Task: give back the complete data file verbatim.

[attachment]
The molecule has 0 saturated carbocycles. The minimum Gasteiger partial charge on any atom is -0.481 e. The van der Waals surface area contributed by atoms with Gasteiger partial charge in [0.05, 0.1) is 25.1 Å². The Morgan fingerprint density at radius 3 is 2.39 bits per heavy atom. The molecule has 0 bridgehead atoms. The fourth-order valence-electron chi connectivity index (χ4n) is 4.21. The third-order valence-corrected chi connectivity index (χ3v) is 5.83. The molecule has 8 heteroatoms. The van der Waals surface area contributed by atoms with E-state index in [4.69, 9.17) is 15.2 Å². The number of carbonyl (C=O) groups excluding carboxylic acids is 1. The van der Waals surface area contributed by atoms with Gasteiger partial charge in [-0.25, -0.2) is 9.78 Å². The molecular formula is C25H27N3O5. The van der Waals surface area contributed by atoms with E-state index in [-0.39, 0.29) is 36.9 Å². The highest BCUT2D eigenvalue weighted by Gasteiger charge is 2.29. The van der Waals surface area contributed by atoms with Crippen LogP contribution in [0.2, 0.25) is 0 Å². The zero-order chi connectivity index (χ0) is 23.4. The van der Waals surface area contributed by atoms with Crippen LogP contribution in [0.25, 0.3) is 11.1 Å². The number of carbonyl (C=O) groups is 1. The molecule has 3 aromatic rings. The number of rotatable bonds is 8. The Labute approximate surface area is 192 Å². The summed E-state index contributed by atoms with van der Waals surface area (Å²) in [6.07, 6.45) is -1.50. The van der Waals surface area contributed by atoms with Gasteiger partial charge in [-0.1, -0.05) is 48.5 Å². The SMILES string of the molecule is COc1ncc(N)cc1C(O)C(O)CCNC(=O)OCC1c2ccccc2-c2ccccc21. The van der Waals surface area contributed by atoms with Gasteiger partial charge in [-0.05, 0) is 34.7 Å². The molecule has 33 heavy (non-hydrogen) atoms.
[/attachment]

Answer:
The molecule has 0 saturated carbocycles. The minimum Gasteiger partial charge on any atom is -0.481 e. The van der Waals surface area contributed by atoms with Gasteiger partial charge in [0.05, 0.1) is 25.1 Å². The Morgan fingerprint density at radius 3 is 2.39 bits per heavy atom. The molecule has 0 bridgehead atoms. The fourth-order valence-electron chi connectivity index (χ4n) is 4.21. The third-order valence-corrected chi connectivity index (χ3v) is 5.83. The molecule has 8 heteroatoms. The van der Waals surface area contributed by atoms with E-state index in [4.69, 9.17) is 15.2 Å². The number of carbonyl (C=O) groups excluding carboxylic acids is 1. The van der Waals surface area contributed by atoms with Gasteiger partial charge in [-0.25, -0.2) is 9.78 Å². The molecular formula is C25H27N3O5. The van der Waals surface area contributed by atoms with E-state index in [-0.39, 0.29) is 36.9 Å². The highest BCUT2D eigenvalue weighted by Gasteiger charge is 2.29. The van der Waals surface area contributed by atoms with Crippen LogP contribution in [0.2, 0.25) is 0 Å². The zero-order chi connectivity index (χ0) is 23.4. The van der Waals surface area contributed by atoms with Crippen LogP contribution in [0.25, 0.3) is 11.1 Å². The number of carbonyl (C=O) groups is 1. The molecule has 3 aromatic rings. The number of rotatable bonds is 8. The Labute approximate surface area is 192 Å². The summed E-state index contributed by atoms with van der Waals surface area (Å²) in [6.07, 6.45) is -1.50. The van der Waals surface area contributed by atoms with Gasteiger partial charge in [-0.1, -0.05) is 48.5 Å². The SMILES string of the molecule is COc1ncc(N)cc1C(O)C(O)CCNC(=O)OCC1c2ccccc2-c2ccccc21. The van der Waals surface area contributed by atoms with Gasteiger partial charge in [-0.05, 0) is 34.7 Å². The molecule has 33 heavy (non-hydrogen) atoms.